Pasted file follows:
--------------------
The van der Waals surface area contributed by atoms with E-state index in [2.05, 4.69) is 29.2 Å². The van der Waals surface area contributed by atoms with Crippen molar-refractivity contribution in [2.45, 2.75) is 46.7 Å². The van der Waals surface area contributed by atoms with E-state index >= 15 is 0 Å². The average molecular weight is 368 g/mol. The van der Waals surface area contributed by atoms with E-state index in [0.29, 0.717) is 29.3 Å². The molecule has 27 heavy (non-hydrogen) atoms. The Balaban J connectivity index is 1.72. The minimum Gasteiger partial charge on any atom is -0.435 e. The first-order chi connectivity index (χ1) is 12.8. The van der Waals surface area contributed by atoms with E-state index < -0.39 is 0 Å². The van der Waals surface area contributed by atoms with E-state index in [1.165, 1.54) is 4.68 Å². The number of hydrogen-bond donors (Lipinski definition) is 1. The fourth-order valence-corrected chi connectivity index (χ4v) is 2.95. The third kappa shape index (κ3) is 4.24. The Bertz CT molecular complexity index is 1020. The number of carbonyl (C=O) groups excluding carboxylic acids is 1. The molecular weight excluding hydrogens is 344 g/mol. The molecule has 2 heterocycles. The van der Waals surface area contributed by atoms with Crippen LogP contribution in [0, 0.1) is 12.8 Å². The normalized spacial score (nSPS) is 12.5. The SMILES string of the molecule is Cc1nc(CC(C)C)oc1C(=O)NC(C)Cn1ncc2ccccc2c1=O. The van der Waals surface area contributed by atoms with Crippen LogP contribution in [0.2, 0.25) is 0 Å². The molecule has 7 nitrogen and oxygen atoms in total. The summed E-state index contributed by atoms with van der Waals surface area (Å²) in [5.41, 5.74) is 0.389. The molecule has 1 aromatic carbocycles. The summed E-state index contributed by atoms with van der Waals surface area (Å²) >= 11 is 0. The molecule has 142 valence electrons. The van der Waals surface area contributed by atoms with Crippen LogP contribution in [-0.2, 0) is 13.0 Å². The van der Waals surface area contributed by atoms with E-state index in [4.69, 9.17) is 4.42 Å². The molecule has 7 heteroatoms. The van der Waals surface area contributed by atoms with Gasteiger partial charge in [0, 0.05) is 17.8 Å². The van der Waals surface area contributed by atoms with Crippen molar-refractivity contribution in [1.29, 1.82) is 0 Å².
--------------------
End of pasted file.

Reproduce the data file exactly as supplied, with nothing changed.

The van der Waals surface area contributed by atoms with E-state index in [2.05, 4.69) is 29.2 Å². The van der Waals surface area contributed by atoms with Crippen molar-refractivity contribution in [2.45, 2.75) is 46.7 Å². The van der Waals surface area contributed by atoms with E-state index >= 15 is 0 Å². The average molecular weight is 368 g/mol. The van der Waals surface area contributed by atoms with E-state index in [0.29, 0.717) is 29.3 Å². The molecule has 27 heavy (non-hydrogen) atoms. The Balaban J connectivity index is 1.72. The minimum Gasteiger partial charge on any atom is -0.435 e. The first-order chi connectivity index (χ1) is 12.8. The van der Waals surface area contributed by atoms with E-state index < -0.39 is 0 Å². The van der Waals surface area contributed by atoms with E-state index in [1.165, 1.54) is 4.68 Å². The number of hydrogen-bond donors (Lipinski definition) is 1. The fourth-order valence-corrected chi connectivity index (χ4v) is 2.95. The third kappa shape index (κ3) is 4.24. The Bertz CT molecular complexity index is 1020. The number of carbonyl (C=O) groups excluding carboxylic acids is 1. The molecular weight excluding hydrogens is 344 g/mol. The molecule has 2 heterocycles. The van der Waals surface area contributed by atoms with Crippen LogP contribution in [0, 0.1) is 12.8 Å². The normalized spacial score (nSPS) is 12.5. The SMILES string of the molecule is Cc1nc(CC(C)C)oc1C(=O)NC(C)Cn1ncc2ccccc2c1=O. The van der Waals surface area contributed by atoms with Crippen LogP contribution in [0.2, 0.25) is 0 Å². The molecule has 7 nitrogen and oxygen atoms in total. The summed E-state index contributed by atoms with van der Waals surface area (Å²) in [5.41, 5.74) is 0.389. The molecule has 1 aromatic carbocycles. The summed E-state index contributed by atoms with van der Waals surface area (Å²) >= 11 is 0. The molecule has 142 valence electrons. The van der Waals surface area contributed by atoms with Crippen LogP contribution in [-0.2, 0) is 13.0 Å². The van der Waals surface area contributed by atoms with E-state index in [4.69, 9.17) is 4.42 Å². The molecule has 7 heteroatoms. The van der Waals surface area contributed by atoms with Gasteiger partial charge in [0, 0.05) is 17.8 Å². The van der Waals surface area contributed by atoms with Crippen molar-refractivity contribution in [1.29, 1.82) is 0 Å².